AtA: So what do I eat, a hunk of meat?

Posted June 16th, 2010 in Ask the Author, Foods by Clint

In looking though various food options I’m having trouble finding protein. Besides protein powder and beef/chicken/fish/pork/kangaroo etc. are there other recommended sources of protein? It seems to be difficult to find something (besides meat) that doesn’t have a 2:1 fat or carb to protein ratio.

As mentioned on pg 34, you’ve also got dairy sources and eggs as well as supplementary protein from various beans and nuts. But as I’ve said before, at present I regrettably don’t know of a viable vegan/vegetarian suggestion or solution.

Considering many people I work with and talk to who won’t have anything to do with “weird” meats (or seafood) and stick to chicken and beef (or just chicken), it’s still surprising how versatile even one meat is. While food-as-fuel can lend a helpful perspective, I personally love to eat, and do my chef-ing for pleasure as much as for fuel.

However, I also eat wild boar, venison, clams, crawfish and so forth on a regular basis (although obviously not nearly as often as chicken and beef), so it’s not often meals get repetitive. But I hit up things like garlic and lemon juice all the time, and most of my meals, while robust, are absurdly simple.

Then again, we’ve come a long way from meals being a hunk of moldy cheese and hard cornbread. Or a scupper-full of lutefisk (ugh, I feel queasy just typing the word). So these “simple meals” are in actuality fairly exotic if not opulent, both compared to the current non-1st-world countries and to everything up to the last century.

A helpful reader suggests:

The tip in the book about the chicken will put you on the right track. Buy some kinda raw meat and two vegetables. Cut’em up however you think would be best and cook’em. Chicken breast (or Turkey Sausage), onion, green pepper. Salmon, zucchini, tomatoes (I like to soak them in balsamic vinegar with some salt and eat’em raw with this). Very cheap meals that are very easy to make in an amount that will give you 4 – 6 meals. So, cook this kinda shit to start with 2 or 3 nights a week and fill in the gaps with protein shakes and other simple snacks like nuts, beef jerky (this one’s not so cheap), and cottage cheese.

This is working out pretty great for me and when I get bored of eating this kind of stuff I’ll learn to cook more complex meals, but for now some minimal spicing of some simple meat + veg gets me some pretty tasty eats that make it easy to stick to base meals.

This right here is aces, and expresses the point perfectly. Start with simple building blocks and then grow creative, rather than blowing your load cooking some 4 hour casserole monstrosity and then being annoyed and frustrated at the idea of making food and hitting up the Arby’s. The idea isn’t that feeding is a boring chore, but that you can make simple things great despite (or perhaps because of) their simplicity.

AtA: Thoughts on ‘The China Study’ and meat

Posted May 12th, 2010 in Ask the Author, Foods by Clint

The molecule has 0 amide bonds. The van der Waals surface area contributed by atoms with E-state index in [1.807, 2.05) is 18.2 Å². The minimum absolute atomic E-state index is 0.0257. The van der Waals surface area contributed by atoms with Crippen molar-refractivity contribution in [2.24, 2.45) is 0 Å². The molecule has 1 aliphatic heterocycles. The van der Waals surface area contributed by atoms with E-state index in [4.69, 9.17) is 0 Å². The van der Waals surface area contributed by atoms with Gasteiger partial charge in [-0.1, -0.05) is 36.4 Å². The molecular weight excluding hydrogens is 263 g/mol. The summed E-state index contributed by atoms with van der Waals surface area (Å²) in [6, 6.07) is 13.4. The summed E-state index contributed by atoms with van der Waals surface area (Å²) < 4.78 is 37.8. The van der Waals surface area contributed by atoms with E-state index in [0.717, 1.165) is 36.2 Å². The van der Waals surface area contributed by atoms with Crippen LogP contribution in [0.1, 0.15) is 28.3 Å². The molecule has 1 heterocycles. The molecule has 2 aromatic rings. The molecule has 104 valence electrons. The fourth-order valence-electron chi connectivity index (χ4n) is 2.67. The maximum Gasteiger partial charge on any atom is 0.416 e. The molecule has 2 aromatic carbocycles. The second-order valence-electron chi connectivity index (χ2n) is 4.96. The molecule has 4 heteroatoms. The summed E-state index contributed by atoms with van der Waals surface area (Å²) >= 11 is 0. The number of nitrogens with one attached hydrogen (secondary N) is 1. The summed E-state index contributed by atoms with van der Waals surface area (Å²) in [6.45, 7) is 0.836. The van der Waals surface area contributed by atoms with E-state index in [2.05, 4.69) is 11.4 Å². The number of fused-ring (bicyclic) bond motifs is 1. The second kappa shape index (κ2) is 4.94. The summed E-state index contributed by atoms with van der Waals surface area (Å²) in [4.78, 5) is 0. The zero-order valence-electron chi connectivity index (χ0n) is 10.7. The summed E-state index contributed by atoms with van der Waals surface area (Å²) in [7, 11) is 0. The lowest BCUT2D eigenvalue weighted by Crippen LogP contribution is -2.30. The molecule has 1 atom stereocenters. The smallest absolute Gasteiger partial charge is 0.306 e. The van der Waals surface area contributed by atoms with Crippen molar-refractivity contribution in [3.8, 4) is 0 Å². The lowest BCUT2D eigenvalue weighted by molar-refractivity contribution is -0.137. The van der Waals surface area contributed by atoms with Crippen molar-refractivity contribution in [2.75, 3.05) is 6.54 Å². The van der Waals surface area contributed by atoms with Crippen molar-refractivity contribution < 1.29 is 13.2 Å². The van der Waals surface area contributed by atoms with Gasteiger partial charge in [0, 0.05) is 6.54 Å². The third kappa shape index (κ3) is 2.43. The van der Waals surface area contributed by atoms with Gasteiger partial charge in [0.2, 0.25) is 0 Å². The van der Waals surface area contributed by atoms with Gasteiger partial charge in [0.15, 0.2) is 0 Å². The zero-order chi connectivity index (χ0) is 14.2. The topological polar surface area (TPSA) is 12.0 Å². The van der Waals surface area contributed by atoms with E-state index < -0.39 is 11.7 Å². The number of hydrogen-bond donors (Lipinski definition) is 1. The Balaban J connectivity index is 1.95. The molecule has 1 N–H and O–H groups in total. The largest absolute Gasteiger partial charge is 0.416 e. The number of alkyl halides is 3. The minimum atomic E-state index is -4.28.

Have you ever read the book The China Study? I’d be curious what your thoughts on that are, if you have.

I read it back when it came out. Though I thought the findings from his sourced studies were interesting, I didn’t find them conclusive and feel he had to make some serious stretches to attempt to correlate them with the anti-meat/dairy agenda he’s pushing. The main thing I ended up taking away from it was that it came off like promotional material for a Vegan lifestyle, albeit significantly less slimy-salesman and shameless than the crew that writes the “Skinny Bitch” series.

While it might very well be true the average American could benefit from adhering to the lifestyle proposed, that’s because we’re by and large so awful that just about any change is an improvement. While I am convinced of the necessity and manifold benefit of vegetables and fruits (and thereby recommend having at least a serving with each and every meal), I feel there are also a multitude of benefits from the consumption of meat and animal-related protein products. The DHA/EPA from fish, essential amino acids that are extremely low or unavailable in plant sources (like carnitine and carnosine), iron, zinc, B-complexes and so on.

I’m not saying there’s nothing to the study, but I think the conclusions he draws don’t tend to follow. You can also find reasonably credible studies showing that wheat is killing us, and that soy will give your unborn children sexual deformities.

I guess what I’m saying is that I don’t really advocate any sort of extremism. Everything’s got cancer in it, we’re all gonna die immediately, sky is falling. I think meat and dairy are an important part of a diet, but I strongly recommend the vegetables and their glorious antioxidants and phytochemicals and so forth also, not instead of.

While I don’t have a fundamental concern with the consumption of meat and dairy, the ‘factory farm’ situation and the unethical and insane treatment of animals and what we do to them chemically and biologically for profit purposes is mortifying. I however do not have a solution at present and have yet to see one manifest (a whole lot of yelling ‘fire’ but few people with buckets). It’s ever in my thoughts though.